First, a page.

2) Be careful not to confuse a judgemental attitude with the biblical requirement to hold each other to high standards. Jesus and Paul both taught that it may eventually be necessary to cut a brother off from fellowship (and there is nothing in the text to suggest these aren’t “real” brothers) so that he can be shown the error of his ways. Certainly such things must be done carefully, prayerfully, and gracefully, but we are occasionally required to judge.
    Grace be with you.

  • Jonathan

    Point taken, it’s just that it seems to me that there needs to be at least a little nuancing done when two words that are so close to each other in meaning are used with meanings that are so far apart; one usage means something that is to be commended while the other usage means something that is to be condemned.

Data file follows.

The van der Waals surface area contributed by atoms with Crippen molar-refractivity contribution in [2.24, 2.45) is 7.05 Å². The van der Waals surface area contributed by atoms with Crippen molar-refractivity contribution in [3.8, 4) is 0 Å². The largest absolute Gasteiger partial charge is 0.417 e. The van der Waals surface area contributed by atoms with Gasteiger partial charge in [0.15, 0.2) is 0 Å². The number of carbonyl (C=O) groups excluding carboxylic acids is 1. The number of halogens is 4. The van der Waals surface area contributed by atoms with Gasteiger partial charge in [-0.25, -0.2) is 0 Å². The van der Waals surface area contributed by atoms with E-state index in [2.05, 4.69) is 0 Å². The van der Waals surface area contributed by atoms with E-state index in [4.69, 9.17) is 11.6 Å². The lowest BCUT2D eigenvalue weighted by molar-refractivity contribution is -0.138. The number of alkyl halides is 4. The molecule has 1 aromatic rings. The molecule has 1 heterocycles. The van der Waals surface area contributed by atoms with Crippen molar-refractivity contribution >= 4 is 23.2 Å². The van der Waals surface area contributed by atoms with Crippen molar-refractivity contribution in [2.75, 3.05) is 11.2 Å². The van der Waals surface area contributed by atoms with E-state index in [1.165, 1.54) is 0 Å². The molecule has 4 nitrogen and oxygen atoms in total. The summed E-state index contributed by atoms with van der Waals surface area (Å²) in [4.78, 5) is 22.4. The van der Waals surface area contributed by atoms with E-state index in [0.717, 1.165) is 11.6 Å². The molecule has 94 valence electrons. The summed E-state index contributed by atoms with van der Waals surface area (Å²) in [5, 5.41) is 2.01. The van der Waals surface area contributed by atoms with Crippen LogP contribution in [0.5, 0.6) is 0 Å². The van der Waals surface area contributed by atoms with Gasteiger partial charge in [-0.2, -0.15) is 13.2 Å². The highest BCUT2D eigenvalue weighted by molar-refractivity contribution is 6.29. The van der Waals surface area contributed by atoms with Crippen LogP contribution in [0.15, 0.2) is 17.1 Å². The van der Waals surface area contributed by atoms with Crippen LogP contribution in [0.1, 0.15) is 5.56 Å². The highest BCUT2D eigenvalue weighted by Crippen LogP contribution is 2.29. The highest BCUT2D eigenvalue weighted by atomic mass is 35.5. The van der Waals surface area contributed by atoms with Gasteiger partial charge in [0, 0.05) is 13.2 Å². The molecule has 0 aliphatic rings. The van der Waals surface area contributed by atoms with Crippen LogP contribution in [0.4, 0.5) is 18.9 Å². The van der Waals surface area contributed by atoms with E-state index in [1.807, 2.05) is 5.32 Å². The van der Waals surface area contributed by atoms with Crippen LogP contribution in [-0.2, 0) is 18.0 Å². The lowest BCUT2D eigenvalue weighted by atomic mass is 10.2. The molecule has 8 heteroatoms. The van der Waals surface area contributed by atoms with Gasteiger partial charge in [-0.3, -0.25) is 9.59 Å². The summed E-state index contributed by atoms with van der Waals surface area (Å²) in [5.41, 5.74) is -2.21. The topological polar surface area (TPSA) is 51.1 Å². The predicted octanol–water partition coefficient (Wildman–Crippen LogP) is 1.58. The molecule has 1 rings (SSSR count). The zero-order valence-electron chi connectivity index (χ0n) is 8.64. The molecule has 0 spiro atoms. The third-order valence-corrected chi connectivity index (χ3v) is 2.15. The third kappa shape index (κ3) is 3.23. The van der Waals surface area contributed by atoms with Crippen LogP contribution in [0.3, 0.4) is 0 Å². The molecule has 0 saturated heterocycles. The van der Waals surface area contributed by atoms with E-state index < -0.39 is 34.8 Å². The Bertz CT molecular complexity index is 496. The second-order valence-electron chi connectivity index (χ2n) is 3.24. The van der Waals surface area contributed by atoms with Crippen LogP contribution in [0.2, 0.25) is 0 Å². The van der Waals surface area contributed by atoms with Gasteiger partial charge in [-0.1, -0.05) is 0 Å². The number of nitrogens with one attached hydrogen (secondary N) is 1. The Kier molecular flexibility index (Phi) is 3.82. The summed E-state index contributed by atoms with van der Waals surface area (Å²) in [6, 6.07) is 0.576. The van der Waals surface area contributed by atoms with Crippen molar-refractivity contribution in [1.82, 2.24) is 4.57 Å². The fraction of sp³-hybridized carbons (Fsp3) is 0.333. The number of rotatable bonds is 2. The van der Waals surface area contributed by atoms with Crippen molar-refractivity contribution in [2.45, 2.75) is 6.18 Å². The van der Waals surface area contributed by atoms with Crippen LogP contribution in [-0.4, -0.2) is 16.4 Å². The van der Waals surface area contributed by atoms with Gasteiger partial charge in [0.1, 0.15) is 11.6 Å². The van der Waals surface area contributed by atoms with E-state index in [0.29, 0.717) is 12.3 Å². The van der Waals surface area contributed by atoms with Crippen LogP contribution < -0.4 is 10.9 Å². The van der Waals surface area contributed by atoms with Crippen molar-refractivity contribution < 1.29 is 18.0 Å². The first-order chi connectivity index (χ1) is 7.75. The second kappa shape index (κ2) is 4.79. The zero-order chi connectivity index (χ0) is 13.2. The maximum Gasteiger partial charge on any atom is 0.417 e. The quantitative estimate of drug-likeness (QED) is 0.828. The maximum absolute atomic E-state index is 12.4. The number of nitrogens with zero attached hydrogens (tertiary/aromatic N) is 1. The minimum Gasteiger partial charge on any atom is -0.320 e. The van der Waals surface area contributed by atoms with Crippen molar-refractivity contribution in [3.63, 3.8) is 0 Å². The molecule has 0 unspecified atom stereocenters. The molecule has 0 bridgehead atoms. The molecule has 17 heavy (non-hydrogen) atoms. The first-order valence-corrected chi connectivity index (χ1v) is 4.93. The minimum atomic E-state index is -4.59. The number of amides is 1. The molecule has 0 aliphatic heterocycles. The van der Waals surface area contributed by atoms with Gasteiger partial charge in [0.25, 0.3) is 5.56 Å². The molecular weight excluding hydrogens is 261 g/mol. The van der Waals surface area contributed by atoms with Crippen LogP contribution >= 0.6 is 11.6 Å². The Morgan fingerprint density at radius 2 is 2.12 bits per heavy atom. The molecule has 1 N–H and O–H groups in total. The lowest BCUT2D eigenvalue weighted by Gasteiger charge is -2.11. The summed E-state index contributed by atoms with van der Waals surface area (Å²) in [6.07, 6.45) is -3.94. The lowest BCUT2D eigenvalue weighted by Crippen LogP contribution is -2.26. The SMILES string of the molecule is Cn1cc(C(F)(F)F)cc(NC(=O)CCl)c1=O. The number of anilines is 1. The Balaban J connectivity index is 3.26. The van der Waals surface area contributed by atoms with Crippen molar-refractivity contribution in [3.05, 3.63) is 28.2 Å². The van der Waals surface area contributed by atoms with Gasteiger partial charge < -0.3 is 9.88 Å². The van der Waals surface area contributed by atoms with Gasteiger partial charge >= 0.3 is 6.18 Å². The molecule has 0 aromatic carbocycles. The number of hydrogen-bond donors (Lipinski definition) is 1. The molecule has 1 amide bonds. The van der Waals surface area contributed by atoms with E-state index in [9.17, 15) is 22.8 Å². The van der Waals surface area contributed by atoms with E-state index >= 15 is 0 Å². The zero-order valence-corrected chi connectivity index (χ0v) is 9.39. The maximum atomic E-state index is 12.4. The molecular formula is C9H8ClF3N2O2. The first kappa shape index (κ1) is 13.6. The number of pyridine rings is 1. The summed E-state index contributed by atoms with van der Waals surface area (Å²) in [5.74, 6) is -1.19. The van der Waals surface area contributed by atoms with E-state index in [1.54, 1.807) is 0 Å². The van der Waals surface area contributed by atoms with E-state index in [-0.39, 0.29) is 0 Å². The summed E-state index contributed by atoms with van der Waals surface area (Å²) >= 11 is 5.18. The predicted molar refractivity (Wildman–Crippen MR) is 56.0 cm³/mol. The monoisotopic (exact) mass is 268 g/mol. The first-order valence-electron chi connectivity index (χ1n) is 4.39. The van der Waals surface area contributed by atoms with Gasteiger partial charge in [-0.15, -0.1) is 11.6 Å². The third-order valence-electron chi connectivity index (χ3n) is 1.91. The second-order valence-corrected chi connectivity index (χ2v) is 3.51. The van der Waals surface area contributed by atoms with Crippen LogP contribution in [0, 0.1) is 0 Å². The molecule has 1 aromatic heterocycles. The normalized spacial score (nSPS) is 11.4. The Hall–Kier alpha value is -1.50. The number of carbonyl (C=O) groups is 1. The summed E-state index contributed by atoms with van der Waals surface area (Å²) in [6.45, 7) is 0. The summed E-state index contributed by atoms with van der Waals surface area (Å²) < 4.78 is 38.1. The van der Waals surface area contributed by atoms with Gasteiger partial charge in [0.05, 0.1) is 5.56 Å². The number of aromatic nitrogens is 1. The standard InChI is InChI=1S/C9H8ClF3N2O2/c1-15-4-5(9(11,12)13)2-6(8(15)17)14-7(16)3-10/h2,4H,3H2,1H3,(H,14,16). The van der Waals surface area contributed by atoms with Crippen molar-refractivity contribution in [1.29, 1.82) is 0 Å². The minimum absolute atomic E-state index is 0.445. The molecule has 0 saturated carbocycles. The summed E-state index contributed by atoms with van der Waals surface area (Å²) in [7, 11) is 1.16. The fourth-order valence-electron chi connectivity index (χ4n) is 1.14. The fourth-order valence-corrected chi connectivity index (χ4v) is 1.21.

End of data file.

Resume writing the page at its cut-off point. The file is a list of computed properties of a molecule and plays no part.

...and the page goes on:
And yeah, I know nuancing isn’t a word. Also, I don’t mean to nitpick. I know what you’re saying and generally agree.

  • Chris,
    I have no problems with personal discernmennt, though I’d not call them hedges or fences. Fences are rulings laid down as official interpretations.
    And I agree with the many who think they need to make rules for themselves; I do the same. But I would not call those “fences” or “hedges.”
    In my post I allow for this in the freed folks who act wisely and judge discerningly.
    I will contend that freedom and the creation of freedom is dangerous: and that is why Paul got into trouble at Galatia. To argue that Spirit fulfills Torah was inherently fearful for some. Not for Paul. I think this series is little more than a midrash on Galatians 5:1: “For freedom Christ has set us free.”

  • Neal

    I was once invited to participate (as a co-officiant)in a wedding at Willow Creek. I was told how to dress. If I want to join Willow Creek I have to agree that all ministry roles are open to women. I can’t decide if these are glorious freedoms or worrisome fences. Or can there be glorious fences?